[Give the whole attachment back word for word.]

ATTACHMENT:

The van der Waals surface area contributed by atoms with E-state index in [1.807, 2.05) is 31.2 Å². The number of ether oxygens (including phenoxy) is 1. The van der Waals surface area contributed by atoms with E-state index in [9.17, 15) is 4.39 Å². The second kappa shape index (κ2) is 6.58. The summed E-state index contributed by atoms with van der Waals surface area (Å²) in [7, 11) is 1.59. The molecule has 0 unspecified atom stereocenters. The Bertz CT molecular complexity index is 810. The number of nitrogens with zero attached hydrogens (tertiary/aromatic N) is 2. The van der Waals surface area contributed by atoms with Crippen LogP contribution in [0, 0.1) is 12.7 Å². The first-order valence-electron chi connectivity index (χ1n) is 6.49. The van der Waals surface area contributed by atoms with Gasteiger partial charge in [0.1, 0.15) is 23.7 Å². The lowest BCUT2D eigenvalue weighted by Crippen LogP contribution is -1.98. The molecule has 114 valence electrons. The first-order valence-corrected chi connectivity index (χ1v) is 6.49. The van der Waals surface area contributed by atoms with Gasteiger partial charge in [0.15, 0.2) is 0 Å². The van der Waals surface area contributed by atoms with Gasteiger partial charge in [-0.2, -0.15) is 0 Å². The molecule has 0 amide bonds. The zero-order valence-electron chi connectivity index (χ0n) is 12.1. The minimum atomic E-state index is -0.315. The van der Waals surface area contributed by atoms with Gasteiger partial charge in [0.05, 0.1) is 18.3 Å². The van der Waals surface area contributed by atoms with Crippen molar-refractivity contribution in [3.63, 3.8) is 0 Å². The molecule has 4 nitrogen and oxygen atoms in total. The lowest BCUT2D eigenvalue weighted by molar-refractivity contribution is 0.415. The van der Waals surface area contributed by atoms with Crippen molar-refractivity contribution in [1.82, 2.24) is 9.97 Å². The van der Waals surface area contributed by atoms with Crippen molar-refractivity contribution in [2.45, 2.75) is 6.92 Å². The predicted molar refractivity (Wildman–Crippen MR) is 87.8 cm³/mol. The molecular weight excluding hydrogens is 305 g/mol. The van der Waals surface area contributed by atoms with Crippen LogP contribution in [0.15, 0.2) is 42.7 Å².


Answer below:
The van der Waals surface area contributed by atoms with E-state index in [1.807, 2.05) is 31.2 Å². The number of ether oxygens (including phenoxy) is 1. The van der Waals surface area contributed by atoms with E-state index in [9.17, 15) is 4.39 Å². The second kappa shape index (κ2) is 6.58. The summed E-state index contributed by atoms with van der Waals surface area (Å²) in [7, 11) is 1.59. The molecule has 0 unspecified atom stereocenters. The Bertz CT molecular complexity index is 810. The number of nitrogens with zero attached hydrogens (tertiary/aromatic N) is 2. The van der Waals surface area contributed by atoms with Crippen LogP contribution in [0, 0.1) is 12.7 Å². The first-order valence-electron chi connectivity index (χ1n) is 6.49. The van der Waals surface area contributed by atoms with Gasteiger partial charge in [0.1, 0.15) is 23.7 Å². The lowest BCUT2D eigenvalue weighted by Crippen LogP contribution is -1.98. The molecule has 114 valence electrons. The first-order valence-corrected chi connectivity index (χ1v) is 6.49. The van der Waals surface area contributed by atoms with Gasteiger partial charge in [0.15, 0.2) is 0 Å². The van der Waals surface area contributed by atoms with Gasteiger partial charge in [-0.2, -0.15) is 0 Å². The molecule has 0 amide bonds. The zero-order valence-electron chi connectivity index (χ0n) is 12.1. The minimum atomic E-state index is -0.315. The van der Waals surface area contributed by atoms with Gasteiger partial charge in [0.05, 0.1) is 18.3 Å². The van der Waals surface area contributed by atoms with Crippen molar-refractivity contribution in [3.63, 3.8) is 0 Å². The molecule has 4 nitrogen and oxygen atoms in total. The lowest BCUT2D eigenvalue weighted by molar-refractivity contribution is 0.415. The van der Waals surface area contributed by atoms with Crippen molar-refractivity contribution in [1.82, 2.24) is 9.97 Å². The van der Waals surface area contributed by atoms with Crippen molar-refractivity contribution in [2.45, 2.75) is 6.92 Å². The predicted molar refractivity (Wildman–Crippen MR) is 87.8 cm³/mol. The molecular weight excluding hydrogens is 305 g/mol. The van der Waals surface area contributed by atoms with Crippen LogP contribution in [0.15, 0.2) is 42.7 Å².